The anarchy of it all – lax registration restrictions and the looming presence of computerized bots and the desire of Kansas City Royals fans to hijack the entire process – was like a pre-Brexit exercise on the perils of populism.At this point last year, Major League Baseball said more than 400 million ballots had been cast in its All-Star Game voting.
This year, almost certainly by design, All-Star voting results are down significantly. Baseball hasn't released numbers, but the top vote-getters in 2016 have received less than half of what their 2015 counterparts had at the same juncture. Part of that is due to a change in the rules that allows fans the same number of votes as last year, 35, but caps the per-day limit at five, meaning those who want to cast their full complement of ballots must do it over seven days.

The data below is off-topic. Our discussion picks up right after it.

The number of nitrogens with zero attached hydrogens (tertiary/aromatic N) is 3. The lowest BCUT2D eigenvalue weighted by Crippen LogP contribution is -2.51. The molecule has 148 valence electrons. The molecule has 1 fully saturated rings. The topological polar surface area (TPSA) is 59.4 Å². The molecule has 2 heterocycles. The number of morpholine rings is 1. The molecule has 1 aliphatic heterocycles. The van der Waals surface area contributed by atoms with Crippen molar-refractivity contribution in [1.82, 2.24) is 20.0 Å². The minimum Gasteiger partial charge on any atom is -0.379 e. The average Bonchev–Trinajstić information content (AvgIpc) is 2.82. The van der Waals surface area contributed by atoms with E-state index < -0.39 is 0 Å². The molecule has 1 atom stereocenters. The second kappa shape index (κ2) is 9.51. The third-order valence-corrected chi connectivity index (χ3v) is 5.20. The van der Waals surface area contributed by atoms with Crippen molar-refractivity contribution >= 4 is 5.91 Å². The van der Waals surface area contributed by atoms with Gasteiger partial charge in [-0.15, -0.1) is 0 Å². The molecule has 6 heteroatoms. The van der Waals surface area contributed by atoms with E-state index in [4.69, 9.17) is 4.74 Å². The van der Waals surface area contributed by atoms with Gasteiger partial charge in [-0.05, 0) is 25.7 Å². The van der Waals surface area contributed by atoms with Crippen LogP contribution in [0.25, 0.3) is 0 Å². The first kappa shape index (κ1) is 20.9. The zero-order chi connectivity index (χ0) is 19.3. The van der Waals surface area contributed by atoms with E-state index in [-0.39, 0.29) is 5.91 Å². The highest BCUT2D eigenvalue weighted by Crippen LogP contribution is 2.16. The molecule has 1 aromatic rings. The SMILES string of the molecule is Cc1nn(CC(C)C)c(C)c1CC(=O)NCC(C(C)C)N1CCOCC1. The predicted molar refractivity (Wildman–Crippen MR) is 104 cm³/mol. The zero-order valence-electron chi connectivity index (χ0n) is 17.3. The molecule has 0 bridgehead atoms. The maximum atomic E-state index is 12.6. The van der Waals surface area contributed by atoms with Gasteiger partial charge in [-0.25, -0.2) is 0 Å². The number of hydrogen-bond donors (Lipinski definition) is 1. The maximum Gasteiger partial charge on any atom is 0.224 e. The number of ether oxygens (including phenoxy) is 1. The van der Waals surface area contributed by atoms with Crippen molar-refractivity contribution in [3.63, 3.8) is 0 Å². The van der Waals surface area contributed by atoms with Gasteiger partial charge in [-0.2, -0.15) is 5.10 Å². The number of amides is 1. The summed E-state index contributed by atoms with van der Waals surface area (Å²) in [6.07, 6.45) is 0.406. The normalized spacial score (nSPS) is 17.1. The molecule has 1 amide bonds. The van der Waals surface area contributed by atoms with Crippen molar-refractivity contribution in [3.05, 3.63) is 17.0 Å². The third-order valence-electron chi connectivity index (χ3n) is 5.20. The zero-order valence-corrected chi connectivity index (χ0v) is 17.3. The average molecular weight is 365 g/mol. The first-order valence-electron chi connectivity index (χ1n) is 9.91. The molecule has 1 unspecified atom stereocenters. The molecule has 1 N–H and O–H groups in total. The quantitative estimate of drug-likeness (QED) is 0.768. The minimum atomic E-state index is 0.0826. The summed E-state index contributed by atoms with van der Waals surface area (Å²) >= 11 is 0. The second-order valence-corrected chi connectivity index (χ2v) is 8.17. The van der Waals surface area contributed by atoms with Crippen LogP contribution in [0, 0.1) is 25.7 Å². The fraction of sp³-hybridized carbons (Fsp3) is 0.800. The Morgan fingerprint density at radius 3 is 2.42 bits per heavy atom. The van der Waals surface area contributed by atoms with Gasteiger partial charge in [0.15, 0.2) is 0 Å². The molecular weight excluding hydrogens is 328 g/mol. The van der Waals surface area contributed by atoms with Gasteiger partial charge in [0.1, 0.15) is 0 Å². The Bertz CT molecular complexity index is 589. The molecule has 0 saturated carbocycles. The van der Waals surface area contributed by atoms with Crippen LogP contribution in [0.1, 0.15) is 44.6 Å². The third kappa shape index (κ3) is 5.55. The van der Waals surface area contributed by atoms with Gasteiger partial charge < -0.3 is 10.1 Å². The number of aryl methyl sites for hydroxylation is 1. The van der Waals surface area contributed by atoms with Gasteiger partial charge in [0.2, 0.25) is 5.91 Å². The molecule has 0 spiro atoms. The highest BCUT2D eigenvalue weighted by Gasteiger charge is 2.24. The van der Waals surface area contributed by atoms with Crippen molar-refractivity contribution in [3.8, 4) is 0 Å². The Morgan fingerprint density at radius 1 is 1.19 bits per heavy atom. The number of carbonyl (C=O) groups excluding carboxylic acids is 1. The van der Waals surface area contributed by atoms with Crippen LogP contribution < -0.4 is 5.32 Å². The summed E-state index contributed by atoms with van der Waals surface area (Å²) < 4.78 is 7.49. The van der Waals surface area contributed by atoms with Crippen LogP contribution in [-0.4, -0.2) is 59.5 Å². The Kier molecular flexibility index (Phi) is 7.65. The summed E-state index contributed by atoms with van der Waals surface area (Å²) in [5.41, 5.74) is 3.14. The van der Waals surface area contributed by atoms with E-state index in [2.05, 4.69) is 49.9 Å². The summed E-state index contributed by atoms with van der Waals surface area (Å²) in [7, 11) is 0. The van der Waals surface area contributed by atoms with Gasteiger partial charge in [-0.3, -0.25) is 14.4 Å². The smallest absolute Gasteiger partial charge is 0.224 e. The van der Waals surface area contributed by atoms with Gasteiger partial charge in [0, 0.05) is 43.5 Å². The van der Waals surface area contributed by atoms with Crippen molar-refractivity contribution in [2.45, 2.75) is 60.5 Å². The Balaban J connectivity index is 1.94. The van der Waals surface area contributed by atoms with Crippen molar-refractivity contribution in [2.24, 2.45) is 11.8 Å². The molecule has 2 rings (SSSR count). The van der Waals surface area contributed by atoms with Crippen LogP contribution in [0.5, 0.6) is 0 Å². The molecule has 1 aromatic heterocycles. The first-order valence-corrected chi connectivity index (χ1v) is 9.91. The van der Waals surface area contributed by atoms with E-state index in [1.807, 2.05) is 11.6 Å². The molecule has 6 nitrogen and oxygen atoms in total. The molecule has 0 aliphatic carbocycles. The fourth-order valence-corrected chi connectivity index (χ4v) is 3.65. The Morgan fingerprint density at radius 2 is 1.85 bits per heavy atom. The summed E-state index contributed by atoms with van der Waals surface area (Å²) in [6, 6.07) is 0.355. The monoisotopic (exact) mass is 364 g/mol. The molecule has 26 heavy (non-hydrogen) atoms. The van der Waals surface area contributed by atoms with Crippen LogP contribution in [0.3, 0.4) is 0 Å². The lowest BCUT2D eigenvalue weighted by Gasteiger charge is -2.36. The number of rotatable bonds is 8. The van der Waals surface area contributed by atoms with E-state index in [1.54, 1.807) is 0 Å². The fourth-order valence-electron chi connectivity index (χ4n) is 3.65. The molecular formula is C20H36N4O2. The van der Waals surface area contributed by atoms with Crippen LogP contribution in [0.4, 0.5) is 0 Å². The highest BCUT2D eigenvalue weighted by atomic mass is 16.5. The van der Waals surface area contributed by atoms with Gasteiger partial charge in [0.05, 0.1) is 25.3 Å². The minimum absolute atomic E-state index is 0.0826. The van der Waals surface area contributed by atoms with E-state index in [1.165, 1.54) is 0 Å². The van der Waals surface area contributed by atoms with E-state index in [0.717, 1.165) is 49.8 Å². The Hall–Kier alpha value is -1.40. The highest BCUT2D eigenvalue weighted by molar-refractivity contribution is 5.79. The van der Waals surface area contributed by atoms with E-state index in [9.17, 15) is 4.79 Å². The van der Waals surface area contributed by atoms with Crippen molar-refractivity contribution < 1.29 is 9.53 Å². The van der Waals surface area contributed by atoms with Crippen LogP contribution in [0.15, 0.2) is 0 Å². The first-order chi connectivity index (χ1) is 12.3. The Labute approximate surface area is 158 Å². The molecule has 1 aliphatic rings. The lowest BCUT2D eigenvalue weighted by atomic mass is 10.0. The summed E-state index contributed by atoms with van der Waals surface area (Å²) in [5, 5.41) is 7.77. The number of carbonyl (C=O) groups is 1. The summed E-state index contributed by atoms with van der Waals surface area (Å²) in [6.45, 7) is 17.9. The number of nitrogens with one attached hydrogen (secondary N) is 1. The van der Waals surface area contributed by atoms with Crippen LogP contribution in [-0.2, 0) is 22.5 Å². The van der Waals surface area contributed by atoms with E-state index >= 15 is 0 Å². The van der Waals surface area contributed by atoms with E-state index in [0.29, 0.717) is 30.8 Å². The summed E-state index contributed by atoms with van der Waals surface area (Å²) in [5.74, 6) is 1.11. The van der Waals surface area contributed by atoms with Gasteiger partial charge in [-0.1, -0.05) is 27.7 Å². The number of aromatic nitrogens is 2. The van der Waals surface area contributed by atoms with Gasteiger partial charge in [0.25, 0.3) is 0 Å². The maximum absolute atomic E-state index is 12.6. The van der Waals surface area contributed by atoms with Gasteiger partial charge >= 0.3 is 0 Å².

While MLB hasn't publicly affirmed its efforts to root out automatic voting scripts that can stuff e-boxes, the notoriety of last year's vote – and Omar Infante's near Read More »from 10 Degrees: MLB All-Star voting is down, and the Cubs want ballot-box anarchy